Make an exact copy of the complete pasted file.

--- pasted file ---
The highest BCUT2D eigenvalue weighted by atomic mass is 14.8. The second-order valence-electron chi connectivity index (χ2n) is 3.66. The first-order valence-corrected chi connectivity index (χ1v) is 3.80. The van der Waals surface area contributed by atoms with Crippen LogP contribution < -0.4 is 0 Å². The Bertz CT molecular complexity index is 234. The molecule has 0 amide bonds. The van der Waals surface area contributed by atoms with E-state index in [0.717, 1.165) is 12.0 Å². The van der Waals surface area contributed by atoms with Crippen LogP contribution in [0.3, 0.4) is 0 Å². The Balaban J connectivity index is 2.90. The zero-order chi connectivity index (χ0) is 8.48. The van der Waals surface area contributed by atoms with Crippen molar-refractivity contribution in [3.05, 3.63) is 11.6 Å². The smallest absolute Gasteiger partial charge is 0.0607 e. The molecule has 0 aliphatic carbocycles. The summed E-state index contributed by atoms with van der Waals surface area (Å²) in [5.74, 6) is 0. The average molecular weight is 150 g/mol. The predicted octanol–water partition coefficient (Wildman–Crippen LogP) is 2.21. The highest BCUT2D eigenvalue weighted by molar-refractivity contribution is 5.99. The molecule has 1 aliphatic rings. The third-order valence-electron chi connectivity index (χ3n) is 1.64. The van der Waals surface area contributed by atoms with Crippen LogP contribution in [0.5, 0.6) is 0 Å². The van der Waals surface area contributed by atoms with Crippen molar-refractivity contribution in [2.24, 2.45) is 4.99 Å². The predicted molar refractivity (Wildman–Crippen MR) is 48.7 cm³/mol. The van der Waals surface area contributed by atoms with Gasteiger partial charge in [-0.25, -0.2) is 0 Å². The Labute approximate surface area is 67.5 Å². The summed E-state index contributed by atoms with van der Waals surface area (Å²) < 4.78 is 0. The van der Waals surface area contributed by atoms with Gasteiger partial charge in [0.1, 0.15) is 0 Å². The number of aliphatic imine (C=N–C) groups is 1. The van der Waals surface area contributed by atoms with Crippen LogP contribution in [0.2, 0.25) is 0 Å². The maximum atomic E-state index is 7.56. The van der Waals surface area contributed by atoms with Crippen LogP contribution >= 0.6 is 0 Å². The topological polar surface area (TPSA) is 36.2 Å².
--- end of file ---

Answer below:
The highest BCUT2D eigenvalue weighted by atomic mass is 14.8. The second-order valence-electron chi connectivity index (χ2n) is 3.66. The first-order valence-corrected chi connectivity index (χ1v) is 3.80. The van der Waals surface area contributed by atoms with Crippen LogP contribution < -0.4 is 0 Å². The Bertz CT molecular complexity index is 234. The molecule has 0 amide bonds. The van der Waals surface area contributed by atoms with E-state index in [0.717, 1.165) is 12.0 Å². The van der Waals surface area contributed by atoms with Crippen LogP contribution in [0.3, 0.4) is 0 Å². The Balaban J connectivity index is 2.90. The zero-order chi connectivity index (χ0) is 8.48. The van der Waals surface area contributed by atoms with Crippen molar-refractivity contribution in [3.05, 3.63) is 11.6 Å². The smallest absolute Gasteiger partial charge is 0.0607 e. The molecule has 0 aliphatic carbocycles. The summed E-state index contributed by atoms with van der Waals surface area (Å²) in [5.74, 6) is 0. The average molecular weight is 150 g/mol. The predicted octanol–water partition coefficient (Wildman–Crippen LogP) is 2.21. The highest BCUT2D eigenvalue weighted by molar-refractivity contribution is 5.99. The molecule has 1 aliphatic rings. The third-order valence-electron chi connectivity index (χ3n) is 1.64. The van der Waals surface area contributed by atoms with Crippen LogP contribution in [0.5, 0.6) is 0 Å². The van der Waals surface area contributed by atoms with Crippen molar-refractivity contribution in [2.24, 2.45) is 4.99 Å². The predicted molar refractivity (Wildman–Crippen MR) is 48.7 cm³/mol. The van der Waals surface area contributed by atoms with Gasteiger partial charge in [-0.25, -0.2) is 0 Å². The Labute approximate surface area is 67.5 Å². The summed E-state index contributed by atoms with van der Waals surface area (Å²) < 4.78 is 0. The van der Waals surface area contributed by atoms with Gasteiger partial charge in [0.1, 0.15) is 0 Å². The number of aliphatic imine (C=N–C) groups is 1. The van der Waals surface area contributed by atoms with Crippen LogP contribution in [0.2, 0.25) is 0 Å². The maximum atomic E-state index is 7.56. The van der Waals surface area contributed by atoms with Crippen LogP contribution >= 0.6 is 0 Å². The topological polar surface area (TPSA) is 36.2 Å².